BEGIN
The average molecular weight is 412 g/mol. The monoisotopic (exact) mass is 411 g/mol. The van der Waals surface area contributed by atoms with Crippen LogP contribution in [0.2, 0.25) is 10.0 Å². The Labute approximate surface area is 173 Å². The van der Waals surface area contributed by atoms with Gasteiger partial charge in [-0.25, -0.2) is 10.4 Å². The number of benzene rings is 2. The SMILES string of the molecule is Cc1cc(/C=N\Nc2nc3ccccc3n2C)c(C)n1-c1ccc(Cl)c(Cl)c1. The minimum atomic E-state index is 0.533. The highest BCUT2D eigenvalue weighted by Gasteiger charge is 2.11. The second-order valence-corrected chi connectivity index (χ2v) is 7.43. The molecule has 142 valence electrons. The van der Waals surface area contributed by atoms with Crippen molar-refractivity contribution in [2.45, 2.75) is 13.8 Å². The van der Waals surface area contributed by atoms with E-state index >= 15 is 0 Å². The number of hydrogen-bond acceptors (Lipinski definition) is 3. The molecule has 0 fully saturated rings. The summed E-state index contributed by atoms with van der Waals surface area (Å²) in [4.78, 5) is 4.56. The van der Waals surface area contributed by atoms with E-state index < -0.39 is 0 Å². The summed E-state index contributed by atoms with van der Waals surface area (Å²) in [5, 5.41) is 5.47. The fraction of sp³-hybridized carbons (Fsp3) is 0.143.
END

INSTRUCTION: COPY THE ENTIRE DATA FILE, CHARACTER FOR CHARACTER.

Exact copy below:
The average molecular weight is 412 g/mol. The monoisotopic (exact) mass is 411 g/mol. The van der Waals surface area contributed by atoms with Crippen LogP contribution in [0.2, 0.25) is 10.0 Å². The Labute approximate surface area is 173 Å². The van der Waals surface area contributed by atoms with Gasteiger partial charge in [-0.25, -0.2) is 10.4 Å². The number of benzene rings is 2. The SMILES string of the molecule is Cc1cc(/C=N\Nc2nc3ccccc3n2C)c(C)n1-c1ccc(Cl)c(Cl)c1. The minimum atomic E-state index is 0.533. The highest BCUT2D eigenvalue weighted by Gasteiger charge is 2.11. The second-order valence-corrected chi connectivity index (χ2v) is 7.43. The molecule has 142 valence electrons. The van der Waals surface area contributed by atoms with Crippen molar-refractivity contribution in [2.45, 2.75) is 13.8 Å². The van der Waals surface area contributed by atoms with E-state index >= 15 is 0 Å². The number of hydrogen-bond acceptors (Lipinski definition) is 3. The molecule has 0 fully saturated rings. The summed E-state index contributed by atoms with van der Waals surface area (Å²) in [4.78, 5) is 4.56. The van der Waals surface area contributed by atoms with E-state index < -0.39 is 0 Å². The summed E-state index contributed by atoms with van der Waals surface area (Å²) in [5, 5.41) is 5.47. The fraction of sp³-hybridized carbons (Fsp3) is 0.143.